NHC school board passes controversial professional standards policy
At Wednesday night’s New Hanover Board of Education meeting, members voted to pass the controversial policy 7205, which creates new professional standards of conduct. Proponents say it clears up 'grey areas' about what's permissible in the classroom; critics say its punitive and could be used to threaten teachers.
Policy 7205 refers to the professional standards policy. The controversial section is commonly referred to as ‘Section Z.' It bars teachers from voicing 13 specific beliefs in the classroom.
The list of prohibited beliefs includes:
- One race or sex is inherently superior to another race or sex
- An individual, solely by virtue of his or her race or sex, is inherently racist, sexist, or oppressive
- An individual should be discriminated against or receive adverse treatment solely or partly because of his or her race or sex
- An individual's moral character is necessarily determined by his or her race or sex
- An individual, solely by virtue of his or her race or sex, bears responsibility for actions committed in the past by other members of the same race or sex
- Any individual, solely by virtue of his or her race or sex, should feel discomfort, guilt, anguish, or any other form of psychological distress
- A meritocracy is inherently racist or sexist
- The United States was created by members of a particular race or sex for the purpose of oppressing members of another race or sex
- The United States government should be violently overthrown
- Particular character traits, values, moral or ethical codes, privileges, or beliefs should be ascribed to a race or sex or to an individual because of the individual's race or sex;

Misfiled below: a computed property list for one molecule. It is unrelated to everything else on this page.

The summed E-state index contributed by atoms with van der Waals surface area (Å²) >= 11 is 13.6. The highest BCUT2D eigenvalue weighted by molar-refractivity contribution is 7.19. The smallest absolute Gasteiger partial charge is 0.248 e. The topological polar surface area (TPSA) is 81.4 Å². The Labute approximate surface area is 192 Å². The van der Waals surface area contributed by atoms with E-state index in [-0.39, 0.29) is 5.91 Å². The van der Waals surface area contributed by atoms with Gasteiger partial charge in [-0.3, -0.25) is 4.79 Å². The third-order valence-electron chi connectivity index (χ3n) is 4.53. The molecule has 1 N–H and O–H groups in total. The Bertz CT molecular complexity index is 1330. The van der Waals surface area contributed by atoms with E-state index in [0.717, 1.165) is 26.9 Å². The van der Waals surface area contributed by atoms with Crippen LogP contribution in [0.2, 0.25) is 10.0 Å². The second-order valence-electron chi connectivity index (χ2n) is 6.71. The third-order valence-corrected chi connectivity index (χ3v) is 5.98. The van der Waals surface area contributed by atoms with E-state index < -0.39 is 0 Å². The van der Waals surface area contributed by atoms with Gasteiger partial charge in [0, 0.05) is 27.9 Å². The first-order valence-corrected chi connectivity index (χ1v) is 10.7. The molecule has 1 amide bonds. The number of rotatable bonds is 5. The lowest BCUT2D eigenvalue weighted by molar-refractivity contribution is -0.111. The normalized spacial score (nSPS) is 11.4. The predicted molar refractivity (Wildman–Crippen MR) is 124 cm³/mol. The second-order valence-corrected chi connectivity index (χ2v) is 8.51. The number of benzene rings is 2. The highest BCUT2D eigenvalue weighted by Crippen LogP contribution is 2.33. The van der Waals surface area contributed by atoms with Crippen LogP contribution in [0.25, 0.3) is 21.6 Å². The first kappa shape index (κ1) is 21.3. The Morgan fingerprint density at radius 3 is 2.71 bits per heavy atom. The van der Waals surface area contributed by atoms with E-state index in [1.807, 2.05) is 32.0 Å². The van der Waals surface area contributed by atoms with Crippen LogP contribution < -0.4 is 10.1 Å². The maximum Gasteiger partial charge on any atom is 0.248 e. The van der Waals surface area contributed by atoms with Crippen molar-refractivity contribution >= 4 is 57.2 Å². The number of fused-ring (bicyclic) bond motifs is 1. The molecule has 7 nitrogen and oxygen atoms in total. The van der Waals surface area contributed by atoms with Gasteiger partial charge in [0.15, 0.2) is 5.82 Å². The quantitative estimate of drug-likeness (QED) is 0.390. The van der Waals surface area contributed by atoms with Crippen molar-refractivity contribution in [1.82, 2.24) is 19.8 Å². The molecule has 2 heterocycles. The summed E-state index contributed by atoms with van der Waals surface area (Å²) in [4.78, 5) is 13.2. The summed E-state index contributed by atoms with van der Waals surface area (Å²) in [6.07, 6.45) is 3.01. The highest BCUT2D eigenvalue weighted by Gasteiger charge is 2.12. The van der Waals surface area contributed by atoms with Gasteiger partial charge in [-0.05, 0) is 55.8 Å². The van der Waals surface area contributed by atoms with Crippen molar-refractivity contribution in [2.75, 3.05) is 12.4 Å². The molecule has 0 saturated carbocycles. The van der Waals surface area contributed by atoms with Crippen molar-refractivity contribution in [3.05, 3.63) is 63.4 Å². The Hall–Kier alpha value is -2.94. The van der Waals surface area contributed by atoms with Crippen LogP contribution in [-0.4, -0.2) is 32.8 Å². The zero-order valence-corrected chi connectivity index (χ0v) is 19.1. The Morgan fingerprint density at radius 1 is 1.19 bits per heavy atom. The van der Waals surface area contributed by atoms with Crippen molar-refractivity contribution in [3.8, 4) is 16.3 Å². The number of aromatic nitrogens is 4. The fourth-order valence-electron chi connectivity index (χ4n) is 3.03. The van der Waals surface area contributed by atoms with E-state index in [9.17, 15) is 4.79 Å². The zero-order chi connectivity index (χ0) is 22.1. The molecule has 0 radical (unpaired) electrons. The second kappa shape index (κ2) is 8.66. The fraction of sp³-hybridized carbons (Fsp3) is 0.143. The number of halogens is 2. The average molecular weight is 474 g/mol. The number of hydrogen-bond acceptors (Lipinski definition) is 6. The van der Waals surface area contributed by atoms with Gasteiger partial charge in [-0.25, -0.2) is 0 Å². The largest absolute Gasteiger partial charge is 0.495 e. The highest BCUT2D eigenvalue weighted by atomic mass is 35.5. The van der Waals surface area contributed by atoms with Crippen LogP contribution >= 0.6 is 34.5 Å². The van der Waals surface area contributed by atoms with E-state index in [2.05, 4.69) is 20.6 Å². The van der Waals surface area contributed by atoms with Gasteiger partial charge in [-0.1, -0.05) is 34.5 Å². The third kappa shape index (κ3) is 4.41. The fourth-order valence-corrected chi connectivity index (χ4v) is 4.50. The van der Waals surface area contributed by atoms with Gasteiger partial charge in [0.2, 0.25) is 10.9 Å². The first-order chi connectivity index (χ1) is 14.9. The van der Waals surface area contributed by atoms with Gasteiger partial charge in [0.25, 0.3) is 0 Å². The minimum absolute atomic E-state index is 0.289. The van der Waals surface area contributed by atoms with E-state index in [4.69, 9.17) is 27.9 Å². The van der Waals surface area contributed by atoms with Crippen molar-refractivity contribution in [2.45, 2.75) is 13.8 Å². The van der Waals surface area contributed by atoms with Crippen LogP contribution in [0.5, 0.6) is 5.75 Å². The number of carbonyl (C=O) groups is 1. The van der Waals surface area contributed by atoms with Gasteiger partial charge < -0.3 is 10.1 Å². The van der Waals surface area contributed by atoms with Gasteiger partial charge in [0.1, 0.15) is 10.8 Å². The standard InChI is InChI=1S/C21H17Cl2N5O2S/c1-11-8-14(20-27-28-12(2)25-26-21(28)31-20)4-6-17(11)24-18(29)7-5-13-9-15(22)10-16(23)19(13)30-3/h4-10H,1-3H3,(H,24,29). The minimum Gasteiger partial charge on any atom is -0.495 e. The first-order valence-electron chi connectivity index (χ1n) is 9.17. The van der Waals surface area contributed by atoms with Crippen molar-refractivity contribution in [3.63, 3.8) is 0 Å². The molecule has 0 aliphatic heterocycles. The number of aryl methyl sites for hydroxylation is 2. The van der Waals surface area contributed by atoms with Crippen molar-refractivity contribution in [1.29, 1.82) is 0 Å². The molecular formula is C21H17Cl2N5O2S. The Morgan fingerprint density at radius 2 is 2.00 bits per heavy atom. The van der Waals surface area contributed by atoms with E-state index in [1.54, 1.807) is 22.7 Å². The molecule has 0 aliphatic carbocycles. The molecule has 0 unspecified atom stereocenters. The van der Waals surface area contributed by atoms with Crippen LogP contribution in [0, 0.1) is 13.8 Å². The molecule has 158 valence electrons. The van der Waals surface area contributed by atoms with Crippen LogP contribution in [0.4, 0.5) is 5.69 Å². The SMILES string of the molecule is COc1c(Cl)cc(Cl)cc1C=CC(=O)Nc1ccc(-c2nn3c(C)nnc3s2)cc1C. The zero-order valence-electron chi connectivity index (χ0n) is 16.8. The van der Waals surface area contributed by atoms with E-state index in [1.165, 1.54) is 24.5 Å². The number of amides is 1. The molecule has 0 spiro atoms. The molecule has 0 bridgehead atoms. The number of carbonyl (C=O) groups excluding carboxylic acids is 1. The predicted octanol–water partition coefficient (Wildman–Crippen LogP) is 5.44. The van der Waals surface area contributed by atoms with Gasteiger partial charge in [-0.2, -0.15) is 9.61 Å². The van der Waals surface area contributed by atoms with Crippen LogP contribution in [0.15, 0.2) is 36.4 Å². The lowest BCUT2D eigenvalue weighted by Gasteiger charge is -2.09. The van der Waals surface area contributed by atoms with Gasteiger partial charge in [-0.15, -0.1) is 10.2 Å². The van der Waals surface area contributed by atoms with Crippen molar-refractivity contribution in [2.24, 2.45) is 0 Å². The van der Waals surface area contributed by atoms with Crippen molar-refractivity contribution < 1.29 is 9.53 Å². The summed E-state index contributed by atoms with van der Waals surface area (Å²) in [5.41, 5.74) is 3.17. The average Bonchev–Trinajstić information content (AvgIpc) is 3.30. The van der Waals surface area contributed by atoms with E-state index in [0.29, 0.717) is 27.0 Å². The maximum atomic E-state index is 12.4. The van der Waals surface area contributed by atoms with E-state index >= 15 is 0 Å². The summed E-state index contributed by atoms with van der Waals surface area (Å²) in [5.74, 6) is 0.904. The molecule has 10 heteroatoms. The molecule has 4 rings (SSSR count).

- The rule of law does not exist, but instead is a series of power relationships and struggles among racial or other groups
- All Americans are not created equal and are not endowed by their Creator with certain unalienable rights, including life, liberty, and the pursuit of happiness
- Governments should deny to any person within the government's jurisdiction the equal protection of the law.
The language comes verbatim from House Bill 187, filed in February of 2023.
Supporters of the policy, including board member Pat Bradford, say it creates uniformity across classrooms of what can and can’t be taught.
“Section Z number 9 says that ‘our teachers shall not teach that the American government should be violently overthrown.' There’s no law that says that? That’s treason. We don’t want that taught, it’s that simple," she said.
Board member Josie Barnhart, who was the policy committee chair at the time of crafting this policy, said it gets rid of the “gray area” of what teachers can and can’t say in class.
Barnhart referred to complaints she had heard where teachers “stepped over the line” during lessons to suggest certain beliefs about race.
Policy violations can trigger an HR investigation. Because of this, critics worry the policy can be politicized and weaponized against teachers when talking about difficult topics in American history.
Board member Hugh McManus expressed his frustration, saying it didn’t matter how much conversation they had, the conservative members of the board had the votes to push section Z through. He called the policy punitive.
“We dare you to go out on a ledge. If you make a mistake and go out on the ledge, we’re going to push you off," McManus said.
The policy, including section Z, passed — with members Stephanie Walker, Stephanie Kraybill, and McManus dissenting.